This project originally came from wanting to make a crocheted floor poof. I thought that a twin size sheet would totally make enough fabric yarn for something that big ... Wrong! It did, however, make enough yarn to make this 12" couch pillow/cushion. See below for instructions on how to cut the sheet and the pattern for you crocheters.

Monday, April 15, 2013

Free Cute U.S. Map Printable Download

I created this map to put pins in where I've made sales in my Etsy shop, but you could use it to mark places you've been, teach children (or adults!) the states, or frame it and use it as decor. Note that Alaska is shown at 50% scale because it's huge!

For printing, I took it to Office Max and had it printed on card stock for $0.70. If you have an inkjet printer, just watch your print margins and try it as "fit to page." Download here on Google Docs and enjoy!

Friday, March 22, 2013

DIY Plant Markers from a Plastic Bottle

After last year's seed starting fiasco, I considered not starting my own seeds again this year. Buying plants at the store is so inexpensive, you don't have to worry about your cats eating them, and you don't have to spend the time taking care of them. But, my super great husband got me this four foot grow light for my birthday last year, and so I plant again!

Planting seeds is really only worth it, in my opinion, if there are varieties of plants that you want that can't be found at the store. Yesterday I only started some heirloom tomatoes and peppers, and some random seeds I had left over from last year. I put off planting these for close to a week because I didn't have plant markers and didn't want to spend money on buying some (I know, I get hung up on little things when it comes to getting things done!). Many of the DIY plant markers require rocks, wood, popsicle sticks, or clay, none of which I had on hand. So I roughly followed a tutorial on how to make them out of a plastic bottle.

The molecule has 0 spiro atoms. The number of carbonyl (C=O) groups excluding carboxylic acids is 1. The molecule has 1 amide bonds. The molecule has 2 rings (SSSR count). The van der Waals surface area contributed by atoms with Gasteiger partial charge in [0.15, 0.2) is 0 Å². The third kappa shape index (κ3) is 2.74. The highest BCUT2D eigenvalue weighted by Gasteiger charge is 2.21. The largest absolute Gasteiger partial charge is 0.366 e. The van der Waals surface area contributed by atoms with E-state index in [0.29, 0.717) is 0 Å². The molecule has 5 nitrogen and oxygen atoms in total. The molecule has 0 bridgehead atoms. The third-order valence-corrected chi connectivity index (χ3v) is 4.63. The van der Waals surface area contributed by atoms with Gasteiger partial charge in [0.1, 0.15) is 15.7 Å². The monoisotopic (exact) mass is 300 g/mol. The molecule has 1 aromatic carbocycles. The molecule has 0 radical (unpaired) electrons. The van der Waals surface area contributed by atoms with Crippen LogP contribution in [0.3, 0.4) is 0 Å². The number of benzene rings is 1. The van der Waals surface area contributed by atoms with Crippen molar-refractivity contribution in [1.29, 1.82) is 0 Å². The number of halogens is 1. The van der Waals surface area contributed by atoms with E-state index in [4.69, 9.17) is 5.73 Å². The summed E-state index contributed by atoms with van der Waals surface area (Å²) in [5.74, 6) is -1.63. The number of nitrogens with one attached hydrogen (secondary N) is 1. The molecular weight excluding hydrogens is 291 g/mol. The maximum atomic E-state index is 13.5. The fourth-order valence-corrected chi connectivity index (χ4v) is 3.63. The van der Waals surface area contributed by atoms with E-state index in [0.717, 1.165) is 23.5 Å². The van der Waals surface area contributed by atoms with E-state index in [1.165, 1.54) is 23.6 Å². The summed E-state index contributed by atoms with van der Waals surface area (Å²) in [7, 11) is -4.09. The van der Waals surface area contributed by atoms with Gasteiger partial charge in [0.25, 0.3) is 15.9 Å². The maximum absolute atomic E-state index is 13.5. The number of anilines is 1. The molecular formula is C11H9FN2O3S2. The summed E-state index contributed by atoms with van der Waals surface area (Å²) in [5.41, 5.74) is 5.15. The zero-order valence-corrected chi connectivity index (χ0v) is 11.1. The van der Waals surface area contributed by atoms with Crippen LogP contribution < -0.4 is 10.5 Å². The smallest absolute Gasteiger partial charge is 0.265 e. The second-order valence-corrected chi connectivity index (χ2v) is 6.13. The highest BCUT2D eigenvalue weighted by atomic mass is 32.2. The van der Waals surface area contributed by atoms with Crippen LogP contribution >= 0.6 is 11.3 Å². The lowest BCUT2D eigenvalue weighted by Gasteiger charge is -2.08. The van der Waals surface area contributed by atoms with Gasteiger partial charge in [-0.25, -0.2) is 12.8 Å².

Click on photo to enlarge.
1. Get your container. I used a vinegar bottle, but you can use a milk jug or any plastic container you can cut through. 2. Cut down the center of your bottle. You may have to use a craft knife to get it started. 3. Cut off the top. 4. Cut off the bottom. You will now have a sheet of plastic. This is the time to wash the plastic well. 5. Cut the strip into 3/4" or so strips. 6. Plant markers! You can cut the bottom to a point but I found it unnecessary. Just write on them with a permanent marker and you're good to go! The tutorial I saw this on said they would hold up to watering, but I have yet to find out.

Monday, March 11, 2013

Cross Stitched iPhone Case

My sister bought this case for me as a gift for my birthday back in November, but I just got around to spending some time on it in the last couple days. Isn't it cute? I saw a similar pattern online, and used some thread I bought from a garage sale. The case I have is no longer available on Amazon, but you can find a similar one here.

Wednesday, March 6, 2013

Andes Mint Cupcakes

Here's another sweet treat I made for my mom's birthday (along with the coffee syrups) and they were so yummy. I halved this recipe to only make about 16 cupcakes for a small celebration, but you can see the full recipe here. It looks intensive because of the long ingredients list, but it was really pretty simple. You could even use a box cake mix for the cupcakes and just make the frosting and ganache. Also don't substitute peppermint essential oil for peppermint extract like I almost did. The bottle was open, ready to be poured when I had an "aha!" (or maybe more like a "stop it stupid!") moment to make me come to my senses. Peppermint is known to be awakening, after all.

Monday, March 4, 2013

Make Your Own Coffee Syrups

Here's a super easy way to make your own coffee syrups. These recipes come from A Beautiful Mess, but my recipes below are halved to fit in these 7 oz World Market bottles. See below the recipes for a gift wrapping idea! This is the perfect inexpensive and easy gift.